Train your staff to cure your facility of pest problems

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Tim Husen, Ph.D., Technical Services Manager, Orkin
Tim Husen, Ph.D., Technical Services Manager, Orkin

In the long-term care industry, impeccable sanitation and cleanliness must not only be expected, but also enforced. With consistent exposure to germs, strict sanitation routines are essential in providing a safe and welcoming environment to your staff, visitors and residents.

Pests, however, should never receive a warm welcome into your facility.

Chances are you already have an Integrated Pest Management (IPM) program, but how familiar are your employees with the most common pests plaguing your facility? Do you think they know the telltale signs of rodents? What about cockroaches?

As the saying goes, “It takes a village to raise a child.” In the context of pest management, the village is your staff and the child is your IPM plan. Your employees are the front line of defense against pests. It's imperative that they know about your pest management program so they can help detect and report pest problems, which in turn will help you quickly resolve any issues rising in your facility.

Why does this matter? Aside from being a downright nuisance, a pest infestation can threaten the health of your residents.

Pests such as flies, cockroaches and rodents can transmit hundreds of disease-causing pathogens including E. coli, Salmonella, Staphylococcus, Shigella, Bacillus, and Clostridium.

Pests and poor pest management practices can also cost your facility points on your annual audit. A poor score here can damage your facility's reputation, and ultimately your bottom line.

So, to help avoid the risks pest pose, it's important to involve your staff on the front end. What's the best way to proceed with staff training? Follow these simple steps, and you'll be on the right track.

Be proactive.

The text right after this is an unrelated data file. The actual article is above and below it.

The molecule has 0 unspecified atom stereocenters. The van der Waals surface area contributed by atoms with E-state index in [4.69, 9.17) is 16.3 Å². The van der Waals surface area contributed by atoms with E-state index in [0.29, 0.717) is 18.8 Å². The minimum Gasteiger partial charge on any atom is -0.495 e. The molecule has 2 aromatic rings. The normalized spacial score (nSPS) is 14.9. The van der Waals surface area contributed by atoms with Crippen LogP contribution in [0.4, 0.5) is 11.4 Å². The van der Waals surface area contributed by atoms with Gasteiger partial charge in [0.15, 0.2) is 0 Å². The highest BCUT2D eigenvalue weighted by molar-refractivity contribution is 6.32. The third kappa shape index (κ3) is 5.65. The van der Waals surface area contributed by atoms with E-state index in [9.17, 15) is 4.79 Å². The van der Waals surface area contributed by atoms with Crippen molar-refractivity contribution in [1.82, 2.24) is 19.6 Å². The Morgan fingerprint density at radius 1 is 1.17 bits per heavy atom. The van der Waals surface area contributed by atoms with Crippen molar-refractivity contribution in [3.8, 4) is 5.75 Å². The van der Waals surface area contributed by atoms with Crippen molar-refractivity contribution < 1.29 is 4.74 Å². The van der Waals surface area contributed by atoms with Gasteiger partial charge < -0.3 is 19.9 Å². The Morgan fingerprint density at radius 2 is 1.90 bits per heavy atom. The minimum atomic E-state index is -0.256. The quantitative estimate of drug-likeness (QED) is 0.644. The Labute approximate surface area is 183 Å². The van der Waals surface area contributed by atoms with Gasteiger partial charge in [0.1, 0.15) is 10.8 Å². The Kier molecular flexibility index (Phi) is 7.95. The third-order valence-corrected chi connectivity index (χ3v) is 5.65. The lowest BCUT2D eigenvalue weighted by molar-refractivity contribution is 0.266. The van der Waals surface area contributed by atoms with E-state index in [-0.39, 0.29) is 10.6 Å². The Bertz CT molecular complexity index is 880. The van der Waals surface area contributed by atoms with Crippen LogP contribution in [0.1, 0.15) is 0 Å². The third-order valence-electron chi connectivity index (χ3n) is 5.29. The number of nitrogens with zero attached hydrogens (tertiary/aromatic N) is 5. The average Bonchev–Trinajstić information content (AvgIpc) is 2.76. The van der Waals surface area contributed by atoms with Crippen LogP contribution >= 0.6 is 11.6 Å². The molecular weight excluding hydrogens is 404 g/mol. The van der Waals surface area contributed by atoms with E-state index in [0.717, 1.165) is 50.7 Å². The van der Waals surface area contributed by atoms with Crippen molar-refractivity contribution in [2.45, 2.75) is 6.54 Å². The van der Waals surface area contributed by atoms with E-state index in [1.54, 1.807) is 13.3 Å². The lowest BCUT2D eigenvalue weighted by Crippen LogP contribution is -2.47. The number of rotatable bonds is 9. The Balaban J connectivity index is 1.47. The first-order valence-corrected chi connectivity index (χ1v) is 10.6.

Instituting daily sanitation routines from kitchens or bathrooms to patient or break rooms is essential. A few practices to enforce include:

•  Sweep and mop regularly to remove debris that attracts pests. Don't forget to clean underneath machines, tables and beds.

•  Wipe down equipment regularly to break down the buildup of organic materials.

•  Wipe off countertops and sweep floors in areas where food is present.

•  Line and seal all trash cans and dispose of trash daily to reduce food sources. Also, make sure to cleanse garbage bins and dumpsters regularly.

•  Clean spills around the bathroom and break room sinks to limit the availability of water for pests like mice and cockroaches, which only need minimal amounts of water to survive for multiple days.

Inspect. Inspect. Inspect.

Closely monitoring every square foot of your facility may sound like a chore, but so is reacting to an infestation that could have been prevented if an employee had detected it earlier. Be sure the following pest hot spots (areas conducive to pest activity) are regularly inspected by your staff:

•  Hidden, protected places like wall voids (through access panels) and under appliances

•  Food preparation and dining areas

•  Employee locker rooms

•  Storage areas and closets

•  Laundry areas

•  Loading areas where shipments are coming in and going out

If you see something, say something.

Communication is essential to your IPM team. Establish a pest-sighting protocol that clearly defines the steps to take should a pest be spotted, including whom to report it to, and make sure every member of your staff understands and can implement the protocol. They'll need to record when, where and how many were seen at the time to give your pest management provider the best chance to create a customized solution to resolve the issue. If you can catch one of the pests in a container for future identification, that's even better. This early communication can go a long way in helping to prevent a pest introduction from turning into a full-blown infestation.

Ultimately, the way you would prepare for a healthcare emergency is the same way you should prepare for a pest problem, which means being on the forefront. By properly and continuously educating your staff on evolving pests and pest control practices, you'll be able to maintain a clean and healthy space for staff, patients and guests — not pests.

Tim Husen, Ph.D., BCE, is Technical Services Manager for Orkin. A board-certified entomologist specializing in urban entomology, he has more than a decade of experience in the industry. For more information, email thusen@rollins.com or visit www.orkincommercial.com.

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